I’ve spent the last two days at the Madrid conference on Democracy, Terrorism and Security, colloquially known as the “Safe Democracy” conference. Joi Ito invited far-flung members of his posse to participate in a conversation about the Internet and its role in “fighting” terrorism. We’re an odd little group at this conference – organized by Martín Varsavsky and Club de Madrid – which is otherwise populated by former heads of state and lots of super-important individuals.
Joi and Martín were concerned that a conversation about the Internet and terrorism would end up becoming a discussion of ways to “fix” the internet so that it’s less useful to terrorists for secure communications. By inviting a bunch of geeks and alpha-bloggers, we ran the risk of giving the standard “keep your hands off my internet” response, a stance that was unlikely to go over with many of the conference attendees.
We ended up spending hours focused on two main issues: anonymity and transferability of laws. (You can see the discussion on the IRC transcript – I did my best SJ impression and attempted to transcribe the main points of the conversation.)
Net people tend to support anonymity as a fundamental principle of what’s great about the net – it’s a feature. To security people and police, it’s a profound bug. With a few alpha geeks around the table, we found ourselves shooting down a range of strategies that would attempt to eliminate anonymity from the net. We ended up arguing that we couldn’t see a strategy that would prevent a truly determined terrorist from hiding his or her identity… but we could see lots of strategies that would make it very hard for activists and dissidents to gain anonymity. Understanding that it’s not something that makes security people happy, we ended up arguing that anonymity is technically impossible, and therefore we argue for the promotion of anonymity, not the contraction of it.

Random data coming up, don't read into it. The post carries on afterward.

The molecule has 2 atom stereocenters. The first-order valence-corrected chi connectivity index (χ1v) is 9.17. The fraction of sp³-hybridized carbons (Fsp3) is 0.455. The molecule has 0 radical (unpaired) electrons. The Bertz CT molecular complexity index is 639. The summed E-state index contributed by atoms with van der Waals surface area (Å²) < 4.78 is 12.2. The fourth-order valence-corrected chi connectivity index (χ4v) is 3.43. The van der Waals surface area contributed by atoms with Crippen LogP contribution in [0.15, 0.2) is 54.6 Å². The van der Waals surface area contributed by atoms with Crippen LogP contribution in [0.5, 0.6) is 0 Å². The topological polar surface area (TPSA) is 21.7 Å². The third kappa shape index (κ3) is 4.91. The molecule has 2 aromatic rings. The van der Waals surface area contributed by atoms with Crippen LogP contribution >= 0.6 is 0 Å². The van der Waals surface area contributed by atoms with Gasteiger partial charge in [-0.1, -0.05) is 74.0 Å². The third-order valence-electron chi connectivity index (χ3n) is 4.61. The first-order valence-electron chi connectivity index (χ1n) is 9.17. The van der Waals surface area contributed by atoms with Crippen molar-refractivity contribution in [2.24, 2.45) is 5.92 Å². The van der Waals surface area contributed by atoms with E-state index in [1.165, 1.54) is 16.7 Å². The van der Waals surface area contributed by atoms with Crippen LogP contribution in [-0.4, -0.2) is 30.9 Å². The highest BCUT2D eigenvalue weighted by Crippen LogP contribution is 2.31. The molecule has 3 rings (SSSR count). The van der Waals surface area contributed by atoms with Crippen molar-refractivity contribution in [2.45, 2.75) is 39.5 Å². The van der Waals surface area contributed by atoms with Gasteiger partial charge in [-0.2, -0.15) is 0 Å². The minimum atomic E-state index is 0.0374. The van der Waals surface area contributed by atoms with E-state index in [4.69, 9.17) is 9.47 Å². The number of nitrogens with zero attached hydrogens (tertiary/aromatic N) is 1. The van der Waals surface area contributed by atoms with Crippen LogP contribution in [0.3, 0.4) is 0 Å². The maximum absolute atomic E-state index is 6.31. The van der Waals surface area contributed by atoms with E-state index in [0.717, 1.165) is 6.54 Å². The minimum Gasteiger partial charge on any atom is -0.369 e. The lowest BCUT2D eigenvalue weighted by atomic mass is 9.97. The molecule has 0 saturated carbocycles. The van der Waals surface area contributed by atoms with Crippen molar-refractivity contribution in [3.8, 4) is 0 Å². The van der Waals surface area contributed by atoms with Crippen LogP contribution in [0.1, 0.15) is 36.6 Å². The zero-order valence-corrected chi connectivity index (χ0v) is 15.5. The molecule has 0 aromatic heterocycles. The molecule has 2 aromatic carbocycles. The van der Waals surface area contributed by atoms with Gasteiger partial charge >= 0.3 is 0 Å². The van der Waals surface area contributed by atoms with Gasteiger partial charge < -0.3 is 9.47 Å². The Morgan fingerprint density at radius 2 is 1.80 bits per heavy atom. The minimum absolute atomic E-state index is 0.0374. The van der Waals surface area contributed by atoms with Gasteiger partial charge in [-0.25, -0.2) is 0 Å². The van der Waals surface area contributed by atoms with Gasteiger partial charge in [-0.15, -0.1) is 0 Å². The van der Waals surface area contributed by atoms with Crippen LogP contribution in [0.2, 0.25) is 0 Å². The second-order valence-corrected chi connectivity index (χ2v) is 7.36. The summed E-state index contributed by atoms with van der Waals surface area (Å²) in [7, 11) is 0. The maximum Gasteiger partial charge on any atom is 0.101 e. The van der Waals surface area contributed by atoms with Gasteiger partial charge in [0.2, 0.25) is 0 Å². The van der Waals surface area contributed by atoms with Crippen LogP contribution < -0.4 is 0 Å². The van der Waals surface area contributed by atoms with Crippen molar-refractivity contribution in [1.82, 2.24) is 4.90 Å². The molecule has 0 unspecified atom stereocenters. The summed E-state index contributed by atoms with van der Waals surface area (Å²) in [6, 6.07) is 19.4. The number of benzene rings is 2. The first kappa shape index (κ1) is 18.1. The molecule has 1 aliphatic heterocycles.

We ended up arguing – up until the point we had to give a public presentation of the document we were working on – about a phrase Martín suggested: “What’s illegal off the internet is illegal on the internet.” The phrase was intended to reassure security forces and police that we didn’t think the Internet was above or beyond the law. But while it sounds good on the surface, I find the phrase very troubling. There are large parts of the world where basic acts of communication are illegal – the Internet allows this communication even when it’s illegal. I think it’s critical that these laws don’t impinge on freedoms of communication the Internet makes possible. The phrase we ended up posting on the wiki makes me a bit happier, but still doesn’t quite address my concerns: “The Internet is neither above nor below the law. The same legal principles that apply in the physical world also apply to human activities conducted over the Internet.”
We’ve posted a draft of a joint recommendation on a wiki – please take a look and feel free to make changes and suggestions.
Despite spending twelve hours at a stretch in a session, my crazy, geeky peers do manage to have a good time. Once my digital camera came out at dinner last night, everyone felt compelled to video each other, which led to this odd pass de deux (QT video) by Joi Ito and Dan Gillmor, narrated by myself and David Weinberger…